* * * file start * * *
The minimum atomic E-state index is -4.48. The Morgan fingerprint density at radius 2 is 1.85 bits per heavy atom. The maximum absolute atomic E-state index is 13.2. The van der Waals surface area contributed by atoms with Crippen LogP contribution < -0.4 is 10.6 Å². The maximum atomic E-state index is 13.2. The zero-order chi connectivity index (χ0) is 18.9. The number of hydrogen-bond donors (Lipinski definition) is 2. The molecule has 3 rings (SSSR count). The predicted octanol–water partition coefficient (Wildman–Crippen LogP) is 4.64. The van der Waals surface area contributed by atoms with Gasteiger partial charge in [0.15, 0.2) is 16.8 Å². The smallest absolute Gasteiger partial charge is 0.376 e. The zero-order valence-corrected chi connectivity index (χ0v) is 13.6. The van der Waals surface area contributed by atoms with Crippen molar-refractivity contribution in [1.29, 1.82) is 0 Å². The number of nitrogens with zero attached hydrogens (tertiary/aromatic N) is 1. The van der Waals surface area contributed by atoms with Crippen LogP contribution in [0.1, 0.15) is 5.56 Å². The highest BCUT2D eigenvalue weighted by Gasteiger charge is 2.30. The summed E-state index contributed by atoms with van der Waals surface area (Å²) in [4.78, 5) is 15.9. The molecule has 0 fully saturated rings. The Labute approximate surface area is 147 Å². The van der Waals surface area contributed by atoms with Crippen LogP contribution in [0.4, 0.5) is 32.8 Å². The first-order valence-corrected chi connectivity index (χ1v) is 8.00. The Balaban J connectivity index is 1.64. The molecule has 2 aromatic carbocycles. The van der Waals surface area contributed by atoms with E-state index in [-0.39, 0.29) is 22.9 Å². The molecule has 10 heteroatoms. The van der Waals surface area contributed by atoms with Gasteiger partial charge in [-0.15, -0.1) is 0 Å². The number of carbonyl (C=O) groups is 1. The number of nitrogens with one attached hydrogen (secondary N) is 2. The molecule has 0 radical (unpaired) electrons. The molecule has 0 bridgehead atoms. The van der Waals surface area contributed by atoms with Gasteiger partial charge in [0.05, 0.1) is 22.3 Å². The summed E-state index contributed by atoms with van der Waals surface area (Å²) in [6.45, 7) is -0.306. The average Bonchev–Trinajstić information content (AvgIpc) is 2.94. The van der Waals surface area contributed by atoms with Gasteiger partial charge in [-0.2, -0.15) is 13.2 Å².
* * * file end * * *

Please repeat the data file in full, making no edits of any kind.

The minimum atomic E-state index is -4.48. The Morgan fingerprint density at radius 2 is 1.85 bits per heavy atom. The maximum absolute atomic E-state index is 13.2. The van der Waals surface area contributed by atoms with Crippen LogP contribution < -0.4 is 10.6 Å². The maximum atomic E-state index is 13.2. The zero-order chi connectivity index (χ0) is 18.9. The number of hydrogen-bond donors (Lipinski definition) is 2. The molecule has 3 rings (SSSR count). The predicted octanol–water partition coefficient (Wildman–Crippen LogP) is 4.64. The van der Waals surface area contributed by atoms with Gasteiger partial charge in [0.15, 0.2) is 16.8 Å². The smallest absolute Gasteiger partial charge is 0.376 e. The zero-order valence-corrected chi connectivity index (χ0v) is 13.6. The van der Waals surface area contributed by atoms with Crippen molar-refractivity contribution in [1.29, 1.82) is 0 Å². The number of nitrogens with zero attached hydrogens (tertiary/aromatic N) is 1. The van der Waals surface area contributed by atoms with Crippen LogP contribution in [0.1, 0.15) is 5.56 Å². The highest BCUT2D eigenvalue weighted by Gasteiger charge is 2.30. The summed E-state index contributed by atoms with van der Waals surface area (Å²) in [4.78, 5) is 15.9. The molecule has 0 fully saturated rings. The Labute approximate surface area is 147 Å². The van der Waals surface area contributed by atoms with Crippen LogP contribution in [0.4, 0.5) is 32.8 Å². The first-order valence-corrected chi connectivity index (χ1v) is 8.00. The Balaban J connectivity index is 1.64. The molecule has 2 aromatic carbocycles. The van der Waals surface area contributed by atoms with E-state index in [-0.39, 0.29) is 22.9 Å². The molecule has 10 heteroatoms. The van der Waals surface area contributed by atoms with Gasteiger partial charge in [-0.15, -0.1) is 0 Å². The number of carbonyl (C=O) groups is 1. The number of nitrogens with one attached hydrogen (secondary N) is 2. The molecule has 0 radical (unpaired) electrons. The molecule has 0 bridgehead atoms. The van der Waals surface area contributed by atoms with Gasteiger partial charge in [0.05, 0.1) is 22.3 Å². The summed E-state index contributed by atoms with van der Waals surface area (Å²) in [6.45, 7) is -0.306. The average Bonchev–Trinajstić information content (AvgIpc) is 2.94. The van der Waals surface area contributed by atoms with Gasteiger partial charge in [-0.2, -0.15) is 13.2 Å².